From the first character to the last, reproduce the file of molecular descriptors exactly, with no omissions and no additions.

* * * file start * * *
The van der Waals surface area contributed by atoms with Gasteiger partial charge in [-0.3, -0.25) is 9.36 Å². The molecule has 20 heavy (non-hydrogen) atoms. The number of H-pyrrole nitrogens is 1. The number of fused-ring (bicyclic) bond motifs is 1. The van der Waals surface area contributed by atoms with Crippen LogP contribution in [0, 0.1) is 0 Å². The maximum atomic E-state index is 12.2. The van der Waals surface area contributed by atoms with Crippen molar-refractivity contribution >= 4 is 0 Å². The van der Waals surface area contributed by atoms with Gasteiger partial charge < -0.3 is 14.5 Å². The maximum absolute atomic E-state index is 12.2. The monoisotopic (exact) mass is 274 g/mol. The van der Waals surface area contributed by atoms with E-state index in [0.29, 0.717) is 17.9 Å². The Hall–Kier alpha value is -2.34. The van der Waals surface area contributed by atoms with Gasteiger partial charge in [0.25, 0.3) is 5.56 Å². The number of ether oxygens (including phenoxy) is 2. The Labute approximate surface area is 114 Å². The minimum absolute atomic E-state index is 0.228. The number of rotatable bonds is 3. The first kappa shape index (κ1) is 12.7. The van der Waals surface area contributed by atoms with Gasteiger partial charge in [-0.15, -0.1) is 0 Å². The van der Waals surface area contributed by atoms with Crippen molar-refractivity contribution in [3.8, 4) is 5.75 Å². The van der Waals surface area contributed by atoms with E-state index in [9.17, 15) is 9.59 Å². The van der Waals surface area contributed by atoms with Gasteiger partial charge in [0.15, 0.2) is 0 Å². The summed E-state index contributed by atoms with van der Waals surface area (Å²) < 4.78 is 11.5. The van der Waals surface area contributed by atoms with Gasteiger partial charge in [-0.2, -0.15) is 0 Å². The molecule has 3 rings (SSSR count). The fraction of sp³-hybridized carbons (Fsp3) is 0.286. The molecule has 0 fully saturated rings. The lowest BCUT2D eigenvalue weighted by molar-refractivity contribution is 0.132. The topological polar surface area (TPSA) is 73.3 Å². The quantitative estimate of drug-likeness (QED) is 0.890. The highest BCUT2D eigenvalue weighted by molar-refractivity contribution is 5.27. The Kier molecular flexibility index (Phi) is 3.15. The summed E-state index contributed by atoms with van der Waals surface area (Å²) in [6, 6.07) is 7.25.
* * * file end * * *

The van der Waals surface area contributed by atoms with Gasteiger partial charge in [-0.3, -0.25) is 9.36 Å². The molecule has 20 heavy (non-hydrogen) atoms. The number of H-pyrrole nitrogens is 1. The number of fused-ring (bicyclic) bond motifs is 1. The van der Waals surface area contributed by atoms with Crippen LogP contribution in [0, 0.1) is 0 Å². The maximum atomic E-state index is 12.2. The van der Waals surface area contributed by atoms with Crippen molar-refractivity contribution >= 4 is 0 Å². The van der Waals surface area contributed by atoms with Gasteiger partial charge < -0.3 is 14.5 Å². The maximum absolute atomic E-state index is 12.2. The monoisotopic (exact) mass is 274 g/mol. The van der Waals surface area contributed by atoms with E-state index in [0.29, 0.717) is 17.9 Å². The Hall–Kier alpha value is -2.34. The van der Waals surface area contributed by atoms with Gasteiger partial charge in [0.25, 0.3) is 5.56 Å². The number of ether oxygens (including phenoxy) is 2. The Labute approximate surface area is 114 Å². The minimum absolute atomic E-state index is 0.228. The number of rotatable bonds is 3. The first kappa shape index (κ1) is 12.7. The van der Waals surface area contributed by atoms with Gasteiger partial charge in [-0.15, -0.1) is 0 Å². The van der Waals surface area contributed by atoms with Crippen molar-refractivity contribution in [3.8, 4) is 5.75 Å². The van der Waals surface area contributed by atoms with E-state index in [9.17, 15) is 9.59 Å². The van der Waals surface area contributed by atoms with Gasteiger partial charge in [0.15, 0.2) is 0 Å². The summed E-state index contributed by atoms with van der Waals surface area (Å²) < 4.78 is 11.5. The van der Waals surface area contributed by atoms with Gasteiger partial charge in [-0.2, -0.15) is 0 Å². The molecule has 3 rings (SSSR count). The fraction of sp³-hybridized carbons (Fsp3) is 0.286. The molecule has 0 fully saturated rings. The lowest BCUT2D eigenvalue weighted by molar-refractivity contribution is 0.132. The topological polar surface area (TPSA) is 73.3 Å². The quantitative estimate of drug-likeness (QED) is 0.890. The highest BCUT2D eigenvalue weighted by molar-refractivity contribution is 5.27. The Kier molecular flexibility index (Phi) is 3.15. The summed E-state index contributed by atoms with van der Waals surface area (Å²) in [6, 6.07) is 7.25.